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Low and middle income countries lead the way in city climate fight

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Low and middle-income countries are leading the charge in the city climate fight, according to new research released today from UN-Habitat

The report, ‘Local Action for Global Goals: An Opportunity for Enhancing Nationally Determined Contributions’, reveals that just 27% of the 194 national climate action plans (NDCs) have a strong urban focus, with low and middle-income economies at the forefront. 

This comes following the launch of the Coalition for High Ambition Multi-Level Partnerships (CHAMP) initiative at COP28 in Dubai, where 72 countries pledged to develop more ambitious NDCs in collaboration with local governments. From these 72, just 21 had a strong urban focus.

Cities are home to over 50% of the world’s population and are responsible for 70% of greenhouse gas emissions. At the same time, they are also important in delivering climate solutions. Many have taken the lead to implement ambitious climate action plans,  known as nationally determined contributions (NDCs), with successful outcomes. In recent years, such efforts have received increasing recognition, but little of this has been reflected in the bulk of NDCs that exist today. 

The deep dive analysis of the 72 CHAMP signatory countries finds that only 21 NDCs included strong urban elements. The remaining two-thirds of NDCs have either ‘moderate’, ‘low’ or ‘no’ urban content in their climate commitments, and include high-income economies such as Australia, Canada, Japan, the US, and EU member states.

The frontrunners 

Low and middle-income countries are frontrunning in the inclusion of strong urban elements in their NDCs and form part of the 27% of CHAMP signatory countries that do so. These include Colombia, Sierra Leone, Rwanda, Jordan and Morocco. 

“Reviewing, revising, and submitting NDCs is a process driven by national governments,” Lea Ranalder, an expert on sustainable cities from UN-Habitat and Lead Author of the report, told Zag Daily.

“Cities might be an afterthought, but it’s a missed opportunity considering they are responsible for a high share of emissions and, in many places, are frontrunners for climate action – sometimes even more ambitious than national governments. So a stronger collaboration between local and national governments in the preparation of NDCs can be a game changer to help achieve the targets of the Paris Agreement.”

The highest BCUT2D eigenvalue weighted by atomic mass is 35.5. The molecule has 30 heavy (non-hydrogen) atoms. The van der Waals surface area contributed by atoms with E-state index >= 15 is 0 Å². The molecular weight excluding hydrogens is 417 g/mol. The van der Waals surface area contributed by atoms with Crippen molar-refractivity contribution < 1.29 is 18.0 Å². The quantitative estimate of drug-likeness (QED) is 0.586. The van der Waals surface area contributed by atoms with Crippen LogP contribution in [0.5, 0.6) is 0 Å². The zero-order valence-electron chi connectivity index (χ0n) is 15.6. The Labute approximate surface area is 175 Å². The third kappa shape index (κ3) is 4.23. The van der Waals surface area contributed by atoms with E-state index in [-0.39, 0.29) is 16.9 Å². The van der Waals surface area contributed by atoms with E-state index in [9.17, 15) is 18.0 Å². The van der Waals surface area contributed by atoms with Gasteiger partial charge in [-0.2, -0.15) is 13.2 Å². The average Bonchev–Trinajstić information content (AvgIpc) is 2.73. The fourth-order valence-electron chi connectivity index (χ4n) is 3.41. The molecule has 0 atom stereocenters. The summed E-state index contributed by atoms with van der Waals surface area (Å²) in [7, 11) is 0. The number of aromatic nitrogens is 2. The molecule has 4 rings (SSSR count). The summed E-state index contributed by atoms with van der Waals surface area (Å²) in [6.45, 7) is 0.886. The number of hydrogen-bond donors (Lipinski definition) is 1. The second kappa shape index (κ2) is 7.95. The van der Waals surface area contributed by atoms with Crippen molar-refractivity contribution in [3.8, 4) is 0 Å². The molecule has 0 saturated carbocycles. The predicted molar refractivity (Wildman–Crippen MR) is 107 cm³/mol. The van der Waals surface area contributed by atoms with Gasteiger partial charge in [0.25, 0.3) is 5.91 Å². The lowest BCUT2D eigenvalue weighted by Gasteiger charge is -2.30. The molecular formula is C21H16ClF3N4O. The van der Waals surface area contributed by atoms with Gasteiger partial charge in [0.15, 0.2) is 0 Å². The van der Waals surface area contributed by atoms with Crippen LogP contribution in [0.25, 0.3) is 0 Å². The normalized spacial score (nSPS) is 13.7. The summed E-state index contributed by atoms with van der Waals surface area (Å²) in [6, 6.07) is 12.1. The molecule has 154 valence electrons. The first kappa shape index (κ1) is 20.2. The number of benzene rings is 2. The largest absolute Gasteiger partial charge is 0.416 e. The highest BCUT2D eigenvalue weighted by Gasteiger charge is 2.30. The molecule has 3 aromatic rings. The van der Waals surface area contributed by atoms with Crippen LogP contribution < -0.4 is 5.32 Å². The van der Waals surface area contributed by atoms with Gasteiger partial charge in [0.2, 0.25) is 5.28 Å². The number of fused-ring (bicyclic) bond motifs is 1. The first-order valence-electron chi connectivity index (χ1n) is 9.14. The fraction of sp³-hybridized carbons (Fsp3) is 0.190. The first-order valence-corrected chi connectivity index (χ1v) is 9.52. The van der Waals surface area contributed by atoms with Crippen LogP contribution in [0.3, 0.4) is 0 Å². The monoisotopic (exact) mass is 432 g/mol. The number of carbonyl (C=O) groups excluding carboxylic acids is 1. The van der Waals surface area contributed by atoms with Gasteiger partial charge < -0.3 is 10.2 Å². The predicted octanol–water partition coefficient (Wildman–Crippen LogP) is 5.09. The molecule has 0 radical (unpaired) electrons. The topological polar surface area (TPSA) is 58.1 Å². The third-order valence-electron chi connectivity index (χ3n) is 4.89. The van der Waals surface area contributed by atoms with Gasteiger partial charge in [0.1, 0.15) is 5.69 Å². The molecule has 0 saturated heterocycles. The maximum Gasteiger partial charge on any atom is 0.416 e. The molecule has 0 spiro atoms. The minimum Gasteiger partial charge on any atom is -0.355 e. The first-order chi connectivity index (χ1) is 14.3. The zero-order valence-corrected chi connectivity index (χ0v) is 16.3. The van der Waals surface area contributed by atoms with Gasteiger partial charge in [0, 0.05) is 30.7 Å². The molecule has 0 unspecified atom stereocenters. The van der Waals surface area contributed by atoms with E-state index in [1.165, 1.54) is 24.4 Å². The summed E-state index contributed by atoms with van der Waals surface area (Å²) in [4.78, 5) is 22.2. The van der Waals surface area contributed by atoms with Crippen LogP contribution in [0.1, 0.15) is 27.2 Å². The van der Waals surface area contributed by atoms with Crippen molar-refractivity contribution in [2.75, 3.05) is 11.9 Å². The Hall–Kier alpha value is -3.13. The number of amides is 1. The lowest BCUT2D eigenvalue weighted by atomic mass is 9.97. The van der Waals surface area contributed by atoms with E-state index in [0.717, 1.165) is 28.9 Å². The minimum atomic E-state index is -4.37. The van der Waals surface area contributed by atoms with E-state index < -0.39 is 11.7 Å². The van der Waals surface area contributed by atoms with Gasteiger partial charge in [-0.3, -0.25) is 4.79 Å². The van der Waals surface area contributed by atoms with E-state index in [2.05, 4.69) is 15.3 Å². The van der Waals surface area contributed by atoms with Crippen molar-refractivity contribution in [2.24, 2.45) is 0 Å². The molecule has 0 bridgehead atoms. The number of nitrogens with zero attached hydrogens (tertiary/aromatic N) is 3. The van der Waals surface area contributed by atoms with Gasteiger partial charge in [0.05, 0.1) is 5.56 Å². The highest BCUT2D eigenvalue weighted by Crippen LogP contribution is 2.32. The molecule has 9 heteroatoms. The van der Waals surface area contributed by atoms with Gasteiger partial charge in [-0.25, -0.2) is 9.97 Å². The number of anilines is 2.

The stance on NDCs

NDCs form part of the 2015 Paris Agreement adopted by 194 countries, and outline targets to reduce national greenhouse gas emissions and the plans to achieve them. Countries are expected to update their NDCs every five years, with the next revision set to occur in 2025.

Last year’s first-ever Global Stocktake – which assesses where UNFCCC countries stand in relation to meeting the goals of the Paris Agreement – found that the world is far off track from limiting warming to 1.5 degrees celsius, one goal outlined in the agreement. 

Nations are therefore urged to set more ambitious goals to accelerate climate action, using multi-level partnerships to help achieve decarbonisation targets.

“This analysis I think is a wakeup call, and it’s possible that some may not even realise that their NDCs lack such focus on urban priorities,” explained Ranalder. 

“And it’s not to say that they are not taking this seriously because they might be working with their local governments through different engagement mechanisms. Including them in their NDCs can really be an opportunity for them to leapfrog on implementation.

“Cities have a lot of things under their control where they can accelerate emission reduction measures – such as low-carbon public transport, expanding public transport infrastructure, improving walking and biking infrastructure, car-sharing schemes and using financial incentives to encourage more environmentally friendly behaviour.” 

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